Recently I’ve been thinking a lot about my dentist. Like most dentists I’ve been to, it’s a small operation — basically just one dentist and a couple of assistants. They’re not necessarily interested in marketing or growing their business. No Instagram, Facebook, or Twitter account. They’re not interested in reaching a new audience or being relevant. They’re just serving their local community, and many of their patients have been with them for a long time.
When the dentist first discovered that I work on WordPress.com, she was ecstatic. She didn’t have a website, but has wanted one for a long time. She just hasn’t had the time or technical knowledge to get started. Even basic things like signing up for an account is too big of a hurdle. Her business is already listed on Google, so what’s the rush?
I thought this would be an easy win. Get her set up with a free plan on WordPress.com, pick a business theme, fill out some basic info, and we’re done! Eventually we could even evolve the site to include testimonials and useful information for potential patients. But a year after we first talked about it, we still haven’t made the site. Why? She’s just too busy and can’t even find the time to sign up for an account. Even if I took care of the site setup and design, it’s still a hurdle for her. Not to mention the ongoing “maintenance” of her site after the initial setup (blogging, SEO, marketing, etc.).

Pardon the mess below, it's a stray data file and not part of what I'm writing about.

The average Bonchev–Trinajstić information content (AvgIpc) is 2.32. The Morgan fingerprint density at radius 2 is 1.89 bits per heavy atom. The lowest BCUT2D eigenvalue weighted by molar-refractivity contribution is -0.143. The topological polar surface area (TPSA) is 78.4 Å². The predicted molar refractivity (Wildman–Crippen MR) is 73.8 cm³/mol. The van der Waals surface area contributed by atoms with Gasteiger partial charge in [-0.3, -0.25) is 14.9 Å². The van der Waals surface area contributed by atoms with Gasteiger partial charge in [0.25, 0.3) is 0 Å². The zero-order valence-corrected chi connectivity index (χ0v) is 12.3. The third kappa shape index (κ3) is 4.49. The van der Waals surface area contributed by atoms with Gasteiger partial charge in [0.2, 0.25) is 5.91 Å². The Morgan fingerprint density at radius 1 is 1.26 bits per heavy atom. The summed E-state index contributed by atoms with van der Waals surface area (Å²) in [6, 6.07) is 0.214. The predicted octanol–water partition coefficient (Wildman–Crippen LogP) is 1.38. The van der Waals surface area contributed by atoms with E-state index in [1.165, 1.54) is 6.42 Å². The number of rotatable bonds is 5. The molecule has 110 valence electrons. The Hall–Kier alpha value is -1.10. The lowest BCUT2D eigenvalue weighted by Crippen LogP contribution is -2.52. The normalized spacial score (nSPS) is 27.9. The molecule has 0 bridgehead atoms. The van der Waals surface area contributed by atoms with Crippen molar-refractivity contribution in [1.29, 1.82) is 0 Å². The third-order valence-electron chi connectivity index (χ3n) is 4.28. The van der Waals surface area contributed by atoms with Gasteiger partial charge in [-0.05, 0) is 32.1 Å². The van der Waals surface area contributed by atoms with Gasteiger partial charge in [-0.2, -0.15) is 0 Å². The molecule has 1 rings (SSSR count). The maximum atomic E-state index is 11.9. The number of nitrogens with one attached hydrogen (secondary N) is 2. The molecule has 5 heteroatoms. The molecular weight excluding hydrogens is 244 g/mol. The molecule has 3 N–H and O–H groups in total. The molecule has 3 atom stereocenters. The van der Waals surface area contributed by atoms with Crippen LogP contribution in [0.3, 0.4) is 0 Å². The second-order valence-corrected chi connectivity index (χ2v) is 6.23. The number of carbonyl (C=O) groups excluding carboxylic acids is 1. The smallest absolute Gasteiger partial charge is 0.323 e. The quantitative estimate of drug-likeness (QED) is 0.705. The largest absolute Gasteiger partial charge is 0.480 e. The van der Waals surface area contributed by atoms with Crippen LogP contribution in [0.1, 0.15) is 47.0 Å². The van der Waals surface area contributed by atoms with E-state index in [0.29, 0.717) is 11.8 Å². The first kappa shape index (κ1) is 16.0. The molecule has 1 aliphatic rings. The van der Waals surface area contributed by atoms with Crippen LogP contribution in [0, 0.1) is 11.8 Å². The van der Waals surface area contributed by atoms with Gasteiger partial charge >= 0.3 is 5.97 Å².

Based on some recent research we’ve conducted at Automattic, this is more common than I realized. Small business owners are starved for time, and it’s hard to squeeze anything into their schedule. We need to make it as easy as possible to make a site. Even the small tasks may take up too much time for our customers.
Like most of the findings in the research, this wasn’t surprising, but it’s helpful to intentionally consider who we are designing for and the challenges they face.